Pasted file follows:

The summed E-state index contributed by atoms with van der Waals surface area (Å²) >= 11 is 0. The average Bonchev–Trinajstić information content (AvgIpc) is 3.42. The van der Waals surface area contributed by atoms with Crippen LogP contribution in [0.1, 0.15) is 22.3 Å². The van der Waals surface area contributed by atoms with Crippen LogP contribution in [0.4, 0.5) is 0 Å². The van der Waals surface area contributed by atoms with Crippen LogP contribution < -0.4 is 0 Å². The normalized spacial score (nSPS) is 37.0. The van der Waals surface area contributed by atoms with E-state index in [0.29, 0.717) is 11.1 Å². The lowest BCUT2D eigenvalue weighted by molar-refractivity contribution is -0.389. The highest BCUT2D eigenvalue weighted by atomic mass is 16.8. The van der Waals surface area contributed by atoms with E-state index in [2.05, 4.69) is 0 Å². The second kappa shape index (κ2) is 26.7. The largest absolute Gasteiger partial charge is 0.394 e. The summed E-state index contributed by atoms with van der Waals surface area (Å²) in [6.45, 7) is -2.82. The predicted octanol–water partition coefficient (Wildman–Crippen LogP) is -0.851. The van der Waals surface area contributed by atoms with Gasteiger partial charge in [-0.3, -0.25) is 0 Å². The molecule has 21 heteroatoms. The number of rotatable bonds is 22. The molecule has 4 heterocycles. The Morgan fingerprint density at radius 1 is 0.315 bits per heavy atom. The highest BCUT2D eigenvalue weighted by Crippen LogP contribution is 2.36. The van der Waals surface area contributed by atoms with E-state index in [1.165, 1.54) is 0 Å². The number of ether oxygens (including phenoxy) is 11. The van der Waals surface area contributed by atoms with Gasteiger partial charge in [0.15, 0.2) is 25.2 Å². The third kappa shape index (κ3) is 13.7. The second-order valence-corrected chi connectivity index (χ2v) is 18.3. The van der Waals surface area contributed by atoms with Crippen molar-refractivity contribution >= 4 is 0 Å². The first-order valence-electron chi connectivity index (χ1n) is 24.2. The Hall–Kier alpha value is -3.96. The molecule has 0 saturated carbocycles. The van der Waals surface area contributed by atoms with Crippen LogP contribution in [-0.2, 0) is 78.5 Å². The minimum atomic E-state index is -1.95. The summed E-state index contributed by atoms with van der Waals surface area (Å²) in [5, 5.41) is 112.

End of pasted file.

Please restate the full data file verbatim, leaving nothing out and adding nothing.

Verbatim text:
The summed E-state index contributed by atoms with van der Waals surface area (Å²) >= 11 is 0. The average Bonchev–Trinajstić information content (AvgIpc) is 3.42. The van der Waals surface area contributed by atoms with Crippen LogP contribution in [0.1, 0.15) is 22.3 Å². The van der Waals surface area contributed by atoms with Crippen LogP contribution in [0.4, 0.5) is 0 Å². The van der Waals surface area contributed by atoms with Crippen LogP contribution < -0.4 is 0 Å². The normalized spacial score (nSPS) is 37.0. The van der Waals surface area contributed by atoms with E-state index in [0.29, 0.717) is 11.1 Å². The lowest BCUT2D eigenvalue weighted by molar-refractivity contribution is -0.389. The highest BCUT2D eigenvalue weighted by atomic mass is 16.8. The van der Waals surface area contributed by atoms with E-state index in [2.05, 4.69) is 0 Å². The second kappa shape index (κ2) is 26.7. The largest absolute Gasteiger partial charge is 0.394 e. The summed E-state index contributed by atoms with van der Waals surface area (Å²) in [6.45, 7) is -2.82. The predicted octanol–water partition coefficient (Wildman–Crippen LogP) is -0.851. The van der Waals surface area contributed by atoms with Gasteiger partial charge in [-0.3, -0.25) is 0 Å². The molecule has 21 heteroatoms. The number of rotatable bonds is 22. The molecule has 4 heterocycles. The Morgan fingerprint density at radius 1 is 0.315 bits per heavy atom. The highest BCUT2D eigenvalue weighted by Crippen LogP contribution is 2.36. The van der Waals surface area contributed by atoms with E-state index in [1.165, 1.54) is 0 Å². The number of ether oxygens (including phenoxy) is 11. The van der Waals surface area contributed by atoms with Gasteiger partial charge in [0.15, 0.2) is 25.2 Å². The third kappa shape index (κ3) is 13.7. The second-order valence-corrected chi connectivity index (χ2v) is 18.3. The van der Waals surface area contributed by atoms with Crippen molar-refractivity contribution >= 4 is 0 Å². The first-order valence-electron chi connectivity index (χ1n) is 24.2. The Hall–Kier alpha value is -3.96. The molecule has 0 saturated carbocycles. The van der Waals surface area contributed by atoms with Crippen LogP contribution in [-0.2, 0) is 78.5 Å². The minimum atomic E-state index is -1.95. The summed E-state index contributed by atoms with van der Waals surface area (Å²) in [5, 5.41) is 112.